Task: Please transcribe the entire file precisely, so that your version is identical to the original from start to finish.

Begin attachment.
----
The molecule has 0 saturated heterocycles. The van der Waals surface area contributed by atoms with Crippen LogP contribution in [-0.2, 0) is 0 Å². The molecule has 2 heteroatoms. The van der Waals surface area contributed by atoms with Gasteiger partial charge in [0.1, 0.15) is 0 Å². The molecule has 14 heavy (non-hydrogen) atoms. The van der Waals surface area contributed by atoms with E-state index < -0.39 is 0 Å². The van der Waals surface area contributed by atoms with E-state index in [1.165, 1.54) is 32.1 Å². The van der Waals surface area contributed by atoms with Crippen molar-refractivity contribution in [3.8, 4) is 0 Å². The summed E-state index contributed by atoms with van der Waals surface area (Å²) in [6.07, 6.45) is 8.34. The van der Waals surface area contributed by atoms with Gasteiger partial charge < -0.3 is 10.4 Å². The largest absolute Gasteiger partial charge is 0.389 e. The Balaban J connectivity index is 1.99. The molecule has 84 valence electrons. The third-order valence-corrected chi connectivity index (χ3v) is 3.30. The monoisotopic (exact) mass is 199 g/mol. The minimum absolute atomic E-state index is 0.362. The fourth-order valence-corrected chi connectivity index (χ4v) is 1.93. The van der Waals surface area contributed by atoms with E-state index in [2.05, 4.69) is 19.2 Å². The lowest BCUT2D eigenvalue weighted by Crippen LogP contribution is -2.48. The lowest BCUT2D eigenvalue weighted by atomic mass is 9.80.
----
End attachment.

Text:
The molecule has 0 saturated heterocycles. The van der Waals surface area contributed by atoms with Crippen LogP contribution in [-0.2, 0) is 0 Å². The molecule has 2 heteroatoms. The van der Waals surface area contributed by atoms with Gasteiger partial charge in [0.1, 0.15) is 0 Å². The molecule has 14 heavy (non-hydrogen) atoms. The van der Waals surface area contributed by atoms with E-state index < -0.39 is 0 Å². The van der Waals surface area contributed by atoms with E-state index in [1.165, 1.54) is 32.1 Å². The van der Waals surface area contributed by atoms with Crippen molar-refractivity contribution in [3.8, 4) is 0 Å². The summed E-state index contributed by atoms with van der Waals surface area (Å²) in [6.07, 6.45) is 8.34. The van der Waals surface area contributed by atoms with Gasteiger partial charge < -0.3 is 10.4 Å². The largest absolute Gasteiger partial charge is 0.389 e. The Balaban J connectivity index is 1.99. The molecule has 84 valence electrons. The third-order valence-corrected chi connectivity index (χ3v) is 3.30. The monoisotopic (exact) mass is 199 g/mol. The minimum absolute atomic E-state index is 0.362. The fourth-order valence-corrected chi connectivity index (χ4v) is 1.93. The van der Waals surface area contributed by atoms with E-state index in [2.05, 4.69) is 19.2 Å². The lowest BCUT2D eigenvalue weighted by Crippen LogP contribution is -2.48. The lowest BCUT2D eigenvalue weighted by atomic mass is 9.80.